In the words of John Lennon in his song Beautiful Boy: “Life is what happens to you while you’re busy making other plans”. In the words of the consultant at St Luke’s Hospital in Bradford: “So we have your results. I’m afraid it’s not going to be the news you were hoping for…”
And by deliberately phrasing it like that, in those few seconds she thoughtfully and empathically allowed a penny to drop… because the results of my routine mammogram, further breast screening and then biopsy confirmed: they had found breast cancer.
Safe to say, I didn’t have breast cancer on my 2023 Bingo Card. But as a result, I’ve gone through two lots of surgery this summer – as well as the unsurprising mental and emotional repercussions of it all (which have included, but not been limited to, countless ‘WTF?!’ moments). When describing it to friends and family, I’ve likened it to being on a rollercoaster, and not just because of the ups and downs (nor indeed the mental whiplash of the aforementioned ‘WTF?!’ moments); but because it’s a ride you’re strapped in on without being able to get off. It’s also not a rollercoaster you’ve ridden before*, so you don’t know quite when the loop-the-loops (or indeed lulls) are going to come, nor how long they’ll last for. And yet, as the Irish mystic Ronan Keating once sang: you’ve just gotta ride it.
*Full disclosure: You would never in a million years find me going on an actual rollercoaster, because I don’t like heights. Or speeds. This might make me sound like I’m not a lot of fun, but I promise I’m actually a great person to go to a fairground with, mainly because I can hold everyone’s coats when they’re on the rollercoasters.
Despite the rubbishness, though, the feeling I’ve mostly been experiencing is gratitude. I’m one of the lucky ones who got the best version of the worst news. My cancer was found relatively early; it hasn’t spread; it has been treatable – and I’ve been treated swiftly, brilliantly and empathically by the incredible team of NHS doctors and nurses at St James’s Hospital, aka Jimmy’s, in Leeds. I’ve been thanking my lucky stars that I have a wonderful husband, friends, family and home; that I live in a lovely town in beautiful countryside; that I got this news in the summer, not the dark winter… The list goes on and on, because there’s so much to be grateful for.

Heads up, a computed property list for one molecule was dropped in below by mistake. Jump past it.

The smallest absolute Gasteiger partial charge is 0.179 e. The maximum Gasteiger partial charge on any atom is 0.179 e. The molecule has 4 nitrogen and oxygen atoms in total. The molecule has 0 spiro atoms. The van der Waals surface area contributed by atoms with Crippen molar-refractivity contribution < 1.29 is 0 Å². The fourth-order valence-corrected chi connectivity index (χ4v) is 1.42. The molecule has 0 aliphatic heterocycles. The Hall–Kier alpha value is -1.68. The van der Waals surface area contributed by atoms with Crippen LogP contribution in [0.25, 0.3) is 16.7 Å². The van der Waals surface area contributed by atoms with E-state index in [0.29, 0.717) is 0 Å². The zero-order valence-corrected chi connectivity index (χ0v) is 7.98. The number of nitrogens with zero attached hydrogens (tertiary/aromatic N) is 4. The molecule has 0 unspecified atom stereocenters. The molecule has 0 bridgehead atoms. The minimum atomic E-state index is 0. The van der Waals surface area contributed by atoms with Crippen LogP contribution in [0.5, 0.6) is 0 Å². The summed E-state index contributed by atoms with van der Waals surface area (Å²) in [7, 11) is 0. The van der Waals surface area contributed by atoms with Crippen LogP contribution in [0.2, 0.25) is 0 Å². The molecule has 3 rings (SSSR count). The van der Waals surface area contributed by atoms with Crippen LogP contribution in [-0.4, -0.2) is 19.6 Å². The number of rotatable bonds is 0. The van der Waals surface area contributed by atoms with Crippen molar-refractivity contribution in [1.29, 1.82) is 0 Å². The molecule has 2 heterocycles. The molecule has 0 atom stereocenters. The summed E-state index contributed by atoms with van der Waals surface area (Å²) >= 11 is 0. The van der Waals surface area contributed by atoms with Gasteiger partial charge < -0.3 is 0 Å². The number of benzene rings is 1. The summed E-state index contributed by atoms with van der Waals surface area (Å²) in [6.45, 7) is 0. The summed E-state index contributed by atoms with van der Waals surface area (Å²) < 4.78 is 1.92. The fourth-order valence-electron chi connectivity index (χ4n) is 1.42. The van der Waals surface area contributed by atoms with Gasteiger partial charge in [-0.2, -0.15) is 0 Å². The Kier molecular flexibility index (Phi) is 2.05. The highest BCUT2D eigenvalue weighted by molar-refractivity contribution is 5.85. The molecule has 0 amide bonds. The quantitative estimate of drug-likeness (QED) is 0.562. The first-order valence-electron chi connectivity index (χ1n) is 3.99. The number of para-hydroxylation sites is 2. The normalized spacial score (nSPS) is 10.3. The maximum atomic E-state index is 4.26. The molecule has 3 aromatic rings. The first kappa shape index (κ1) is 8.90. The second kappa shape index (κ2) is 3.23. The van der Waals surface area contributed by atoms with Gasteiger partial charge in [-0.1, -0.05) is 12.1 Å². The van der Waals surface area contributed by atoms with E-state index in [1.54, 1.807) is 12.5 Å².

I’m also incredibly lucky because my cancer was found in the first place. I had no symptoms at all, no lumps and bumps, there’s no history of breast cancer in my family, it was my first-ever mammogram, I felt completely fine physically… so I had absolutely no idea I had it (and will never know how long I had it for). I’d received a letter calling me in for a routine NHS breast screening, most likley because the mobile screening unit was in my hometown of Ilkley (stationed in the Booths car park – as if one needed another reason to love Booths aside from its own-brand ice cream and extensive alcohol-free drinks range). I went to my appointment, and they found it.
So the reason I’m writing this isn’t just to share my personal news – or to say thank GOD for the NHS (but: thank GOD for the NHS) – but also to say: if you or anyone you know has had a letter through inviting you/them in for a breast screening, please please please take it up. If you are over 53 and have never been called in for one, consider contacting your GP (tell ‘em I sent you!) -> https://www.nhs.uk/…/how-to-book-or-change-an-appointment/. Because a mammogram isn’t painful at all (trust me, I’m a bit of a wuss) – and like me, you might feel fine and have no symptoms and yet still have a little critter in there. And the sooner they can find it, the sooner they can, in the words of the lovely breast cancer nurse at St Luke’s: “Tek it out and chuck it in the bin.”
At the time of writing, they’ve chucked mine in the bin, and I’m awaiting radiotherapy treatment in the autumn. In other words, I’m still strapped into the rollercoaster and hanging on in there. But I will come out at the end of the rollercoaster. My legs may be wobbling like jelly and collapse under me like Bambi’s… but I will come out. And I will – in the words of Leeds’ band Chumbawamba (I often walk past the neon sign above on the way to Jimmy’s) – get up again.
As will you, dear reader, if you’re similarly going through a weird, tough time too. Hang on in there, because we’ve got this – thanks to all the loved ones, experts and total strangers who each, in their own way, help us, support us, hold our hands on the rollercoaster, make sure the ride is safe, and bearable… or aer simply waiting for us at the end of the ride, holding our coats.
Because Ronan Keating was right all along. And so was John Lennon. And so were Chumbawamba. And so is whoever painted this beautiful street mural I also regularly walk past on the way to Jimmy’s – because creativity does indeed take courage. As does life.